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Spurs stun Heat, on brink of 5th NBA title

LeBron James (L) of the Miami Heat is guarded by Kawhi Leonard of the San Antonio Spurs during Game Four of the NBA Finals at the American Airlines Arena on June 12, 2014
LeBron James (L) of the Miami Heat is guarded by Kawhi Leonard of the San Antonio Spurs during Game Four of the NBA Finals at the American Airlines Arena on June 12, 2014

The San Antonio Spurs blitzed Miami for their second straight blowout win of the NBA finals, their 107-86 triumph putting the Spurs on the brink of a fifth title.

Kawhi Leonard scored 20 points Thursday for the top-seeded Spurs, who made the two-time defending champion Heat look helpless at home for the second consecutive game and now have a 3-1 lead in the best-of-seven championship series and a chance to claim the title on Sunday in San Antonio.

"We thought we could win here. We hoped to win two, obviously, but we were happy to win one," said Spurs forward Tim Duncan. "Then came the second game and we didn't want to rest.

"We came in here tonight and had great focus, put a great game together and came out with two."

Tony Parker tallied 19 points while Tim Duncan had 10 points and 11 rebounds for the Spurs, who are seeking redemption after losing to the Heat in seven games in last year's title series.

Ray Allen (C) of the Miami Heat is guarded by San Antonio Spurs' Manu Ginobili (2nd L), Matt Bonner (L) and Kawhi Leonard during Game Four of the NBA Finals at American Airlines Arena on June 12, 2014
Ray Allen (C) of the Miami Heat is guarded by San Antonio Spurs' Manu Ginobili (2nd L), Matt Bonner (L) and Kawhi Leonard during Game Four of the NBA Finals at American Airlines Arena on June 12, 2014

This is the first NBA finals rematch since the Chicago Bulls battled the Utah Jazz in 1997 and 1998.

The Spurs set the tone early in game four as nine different players got involved in the scoring en route to a 19-point lead at halftime.

"It is always tough when you have a big lead in the NBA," said Parker. "I am kind of surprised the way we have been holding those leads."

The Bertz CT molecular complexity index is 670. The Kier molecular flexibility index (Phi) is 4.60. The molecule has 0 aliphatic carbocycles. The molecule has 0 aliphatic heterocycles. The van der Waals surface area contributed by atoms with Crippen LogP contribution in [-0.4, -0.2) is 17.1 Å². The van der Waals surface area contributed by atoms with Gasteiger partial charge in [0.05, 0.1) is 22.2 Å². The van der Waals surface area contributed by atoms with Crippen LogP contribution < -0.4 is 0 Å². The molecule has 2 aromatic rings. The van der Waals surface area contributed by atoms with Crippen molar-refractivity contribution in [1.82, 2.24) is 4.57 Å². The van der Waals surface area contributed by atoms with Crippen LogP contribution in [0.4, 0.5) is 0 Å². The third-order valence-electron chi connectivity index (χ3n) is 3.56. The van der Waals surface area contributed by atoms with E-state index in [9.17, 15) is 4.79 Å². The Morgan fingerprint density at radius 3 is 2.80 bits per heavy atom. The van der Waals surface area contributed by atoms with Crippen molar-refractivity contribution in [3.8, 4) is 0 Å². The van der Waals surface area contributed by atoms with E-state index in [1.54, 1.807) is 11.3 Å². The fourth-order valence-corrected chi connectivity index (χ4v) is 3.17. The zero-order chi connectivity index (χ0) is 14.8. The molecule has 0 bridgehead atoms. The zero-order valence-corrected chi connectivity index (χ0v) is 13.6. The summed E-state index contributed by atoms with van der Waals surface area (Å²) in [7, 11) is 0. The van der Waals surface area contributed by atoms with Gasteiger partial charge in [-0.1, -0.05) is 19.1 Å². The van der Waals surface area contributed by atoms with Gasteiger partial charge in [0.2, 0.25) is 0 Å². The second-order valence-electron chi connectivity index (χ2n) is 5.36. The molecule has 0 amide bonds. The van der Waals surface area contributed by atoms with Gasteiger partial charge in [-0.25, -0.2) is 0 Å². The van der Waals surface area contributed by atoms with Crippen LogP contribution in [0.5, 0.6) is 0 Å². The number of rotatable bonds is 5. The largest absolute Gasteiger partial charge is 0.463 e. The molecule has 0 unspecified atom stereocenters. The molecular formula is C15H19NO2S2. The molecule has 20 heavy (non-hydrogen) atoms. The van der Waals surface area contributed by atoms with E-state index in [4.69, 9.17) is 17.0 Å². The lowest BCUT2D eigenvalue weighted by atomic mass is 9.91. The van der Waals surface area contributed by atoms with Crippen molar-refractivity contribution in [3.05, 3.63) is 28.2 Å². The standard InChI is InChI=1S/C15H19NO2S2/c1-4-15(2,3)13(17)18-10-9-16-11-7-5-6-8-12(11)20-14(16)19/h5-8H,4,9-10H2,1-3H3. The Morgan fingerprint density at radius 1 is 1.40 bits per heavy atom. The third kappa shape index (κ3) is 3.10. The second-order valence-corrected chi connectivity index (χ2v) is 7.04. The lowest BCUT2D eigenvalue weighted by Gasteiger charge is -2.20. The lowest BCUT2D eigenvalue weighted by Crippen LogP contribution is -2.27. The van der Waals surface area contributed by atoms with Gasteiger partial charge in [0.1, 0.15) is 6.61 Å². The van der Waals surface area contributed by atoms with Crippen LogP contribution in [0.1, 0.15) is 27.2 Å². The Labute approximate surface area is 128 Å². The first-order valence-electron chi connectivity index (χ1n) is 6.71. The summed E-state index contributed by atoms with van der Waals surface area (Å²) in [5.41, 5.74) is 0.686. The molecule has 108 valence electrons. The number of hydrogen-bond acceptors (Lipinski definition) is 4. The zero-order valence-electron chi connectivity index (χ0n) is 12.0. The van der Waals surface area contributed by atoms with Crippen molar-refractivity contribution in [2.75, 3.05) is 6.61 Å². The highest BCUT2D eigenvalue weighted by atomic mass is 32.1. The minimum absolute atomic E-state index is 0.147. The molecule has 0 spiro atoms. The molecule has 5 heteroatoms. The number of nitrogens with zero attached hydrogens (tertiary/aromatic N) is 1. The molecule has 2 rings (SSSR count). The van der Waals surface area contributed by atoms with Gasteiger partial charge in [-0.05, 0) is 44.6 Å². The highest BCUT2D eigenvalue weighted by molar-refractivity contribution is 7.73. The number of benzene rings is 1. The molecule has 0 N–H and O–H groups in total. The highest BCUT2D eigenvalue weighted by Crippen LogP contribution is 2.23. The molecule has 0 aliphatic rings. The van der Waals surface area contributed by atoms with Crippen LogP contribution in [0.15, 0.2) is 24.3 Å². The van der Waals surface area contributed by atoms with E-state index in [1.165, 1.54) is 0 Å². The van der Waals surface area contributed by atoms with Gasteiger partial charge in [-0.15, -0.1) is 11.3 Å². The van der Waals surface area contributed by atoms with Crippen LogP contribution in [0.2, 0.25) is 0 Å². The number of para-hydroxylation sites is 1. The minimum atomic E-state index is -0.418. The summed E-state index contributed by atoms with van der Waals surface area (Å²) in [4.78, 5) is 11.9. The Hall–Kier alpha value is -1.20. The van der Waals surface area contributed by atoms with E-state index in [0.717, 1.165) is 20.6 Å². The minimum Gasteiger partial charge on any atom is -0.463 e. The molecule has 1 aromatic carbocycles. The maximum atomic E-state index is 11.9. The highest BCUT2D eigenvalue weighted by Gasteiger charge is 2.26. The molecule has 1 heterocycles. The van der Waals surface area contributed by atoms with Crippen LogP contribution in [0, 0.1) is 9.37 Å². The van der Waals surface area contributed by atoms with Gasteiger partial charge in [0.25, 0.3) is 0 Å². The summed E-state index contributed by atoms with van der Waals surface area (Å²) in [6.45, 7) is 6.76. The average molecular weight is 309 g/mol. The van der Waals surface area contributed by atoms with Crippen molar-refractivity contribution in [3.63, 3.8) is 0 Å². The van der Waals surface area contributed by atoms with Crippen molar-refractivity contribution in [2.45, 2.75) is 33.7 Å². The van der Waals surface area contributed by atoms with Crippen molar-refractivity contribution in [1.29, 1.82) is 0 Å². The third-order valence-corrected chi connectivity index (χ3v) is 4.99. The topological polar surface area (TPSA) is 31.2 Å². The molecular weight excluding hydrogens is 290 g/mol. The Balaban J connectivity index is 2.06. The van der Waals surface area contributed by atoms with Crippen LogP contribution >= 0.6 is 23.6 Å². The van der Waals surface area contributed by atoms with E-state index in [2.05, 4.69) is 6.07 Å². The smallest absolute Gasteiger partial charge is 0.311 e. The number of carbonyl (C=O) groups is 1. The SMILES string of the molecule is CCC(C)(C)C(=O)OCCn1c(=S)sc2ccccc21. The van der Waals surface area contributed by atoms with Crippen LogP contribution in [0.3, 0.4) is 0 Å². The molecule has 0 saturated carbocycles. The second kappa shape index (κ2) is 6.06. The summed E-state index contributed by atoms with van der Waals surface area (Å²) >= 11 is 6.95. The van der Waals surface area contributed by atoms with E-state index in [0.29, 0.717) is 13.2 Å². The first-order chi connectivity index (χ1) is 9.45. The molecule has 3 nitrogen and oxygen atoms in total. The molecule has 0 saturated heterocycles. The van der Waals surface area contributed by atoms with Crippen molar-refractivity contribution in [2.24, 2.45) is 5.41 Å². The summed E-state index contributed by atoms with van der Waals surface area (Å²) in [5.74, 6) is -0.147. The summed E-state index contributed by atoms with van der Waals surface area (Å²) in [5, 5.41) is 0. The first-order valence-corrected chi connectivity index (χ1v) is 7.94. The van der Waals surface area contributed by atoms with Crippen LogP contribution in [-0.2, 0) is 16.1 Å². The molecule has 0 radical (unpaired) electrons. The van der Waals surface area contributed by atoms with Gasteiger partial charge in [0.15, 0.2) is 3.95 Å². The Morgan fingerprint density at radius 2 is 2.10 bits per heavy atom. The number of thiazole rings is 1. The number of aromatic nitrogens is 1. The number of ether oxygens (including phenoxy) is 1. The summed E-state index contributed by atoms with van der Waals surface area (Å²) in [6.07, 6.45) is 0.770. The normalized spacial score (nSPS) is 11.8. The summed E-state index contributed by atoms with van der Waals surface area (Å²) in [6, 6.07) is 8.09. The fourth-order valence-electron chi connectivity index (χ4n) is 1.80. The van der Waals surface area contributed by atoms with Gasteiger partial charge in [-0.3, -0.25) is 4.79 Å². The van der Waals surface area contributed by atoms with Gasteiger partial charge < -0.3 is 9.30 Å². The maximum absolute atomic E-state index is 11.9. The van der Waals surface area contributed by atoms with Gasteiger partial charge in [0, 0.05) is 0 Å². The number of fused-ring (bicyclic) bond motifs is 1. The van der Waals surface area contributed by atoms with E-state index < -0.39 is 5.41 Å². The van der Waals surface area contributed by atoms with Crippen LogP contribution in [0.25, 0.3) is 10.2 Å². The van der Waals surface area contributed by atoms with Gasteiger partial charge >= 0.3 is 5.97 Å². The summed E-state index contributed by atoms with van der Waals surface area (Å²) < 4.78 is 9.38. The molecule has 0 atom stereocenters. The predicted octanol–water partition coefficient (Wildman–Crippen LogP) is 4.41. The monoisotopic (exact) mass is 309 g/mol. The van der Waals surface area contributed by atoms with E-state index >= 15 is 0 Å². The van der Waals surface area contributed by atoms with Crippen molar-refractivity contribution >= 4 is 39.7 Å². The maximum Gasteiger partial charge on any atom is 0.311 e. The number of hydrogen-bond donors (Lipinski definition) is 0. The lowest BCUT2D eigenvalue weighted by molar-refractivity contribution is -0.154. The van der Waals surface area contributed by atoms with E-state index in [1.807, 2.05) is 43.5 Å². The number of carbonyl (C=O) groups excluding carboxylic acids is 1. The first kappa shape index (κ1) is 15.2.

The Spurs shot 55 percent in the first half Thursday, and while it wasn't quite as mind-blowing as the finals record 76 percent they fired in the first half of game three, it staked them to another commanding lead.

But this time there was no letdown in the third quarter from the Spurs. They continued to pour it on, outscoring Miami 26-21 in the third.

Miami Heat's Chris Bosh (R) defends against Tim Duncan of the San Antonio Spurs during Game Four of the NBA Finals  at American Airlines Arena on June 12, 2014
Miami Heat's Chris Bosh (R) defends against Tim Duncan of the San Antonio Spurs during Game Four of the NBA Finals at American Airlines Arena on June 12, 2014

"Game three was an anomaly," Spurs coach Gregg Popovich said. "That is never going to happen again."

It didn't need to, as the Spurs dominated in every facet of the game Thursday and their bench outscored Miami's reserves 41-30.

France's Boris Diaw flirted with a triple-double, finishing with eight points, nine rebounds and nine assists and Australia's Patty Mills scored 14 points for the Spurs -- who also out-rebounded the Heat 44-27.

"He has really changed the game for us, along with rebounding and defending as well as he has," Duncan said of Diaw. "He hasn't really scored that much but he has found a way to be really effective."

LeBron James scored 28 points while Chris Bosh had 12 points for the Heat, who now have to win three straight, including two in San Antonio, to win a third straight title.

- Biggest surprise of the series -

Chris Andersen (R) of the Miami Heat and  Boris Diaw of the San Antonio Spurs during Game Four of the NBA Finals at American Airlines Arena on June 12, 2014
Chris Andersen (R) of the Miami Heat and Boris Diaw of the San Antonio Spurs during Game Four of the NBA Finals at American Airlines Arena on June 12, 2014

The Miami players gave their fans very little to cheer about, dropping back-to-back playoff games for the first time since the 2012 Eastern Conference finals.

Since then, the Heat had followed 13 playoff game defeats with victories, but they couldn't keep that streak alive on Thursday.

Miami is trying to become the first team to come back from a 3-1 deficit in the finals.

Dwyane Wade and Mario Chalmers' shooting woes continued as Wade missed 10 of 13 shots from the field while Chalmers had just four points.

"This was the biggest surprise of the series," said Heat coach Erik Spoelstra. "Even when we make adjustments they have still been able to stay in a rhythm. They have been able to get into their flow regardless of what scheme we put out there."

Leonard, who scored a career high 29 points in game three, finished off a thunderous put-back dunk late in the second quarter Thursday to give the Spurs a 22-point lead.

A Spurs' shot bounced high off the rim and Leonard sailed over the top of Miami's Bosh for the uncontested slam with 68 seconds left in the second to make it 55-33.

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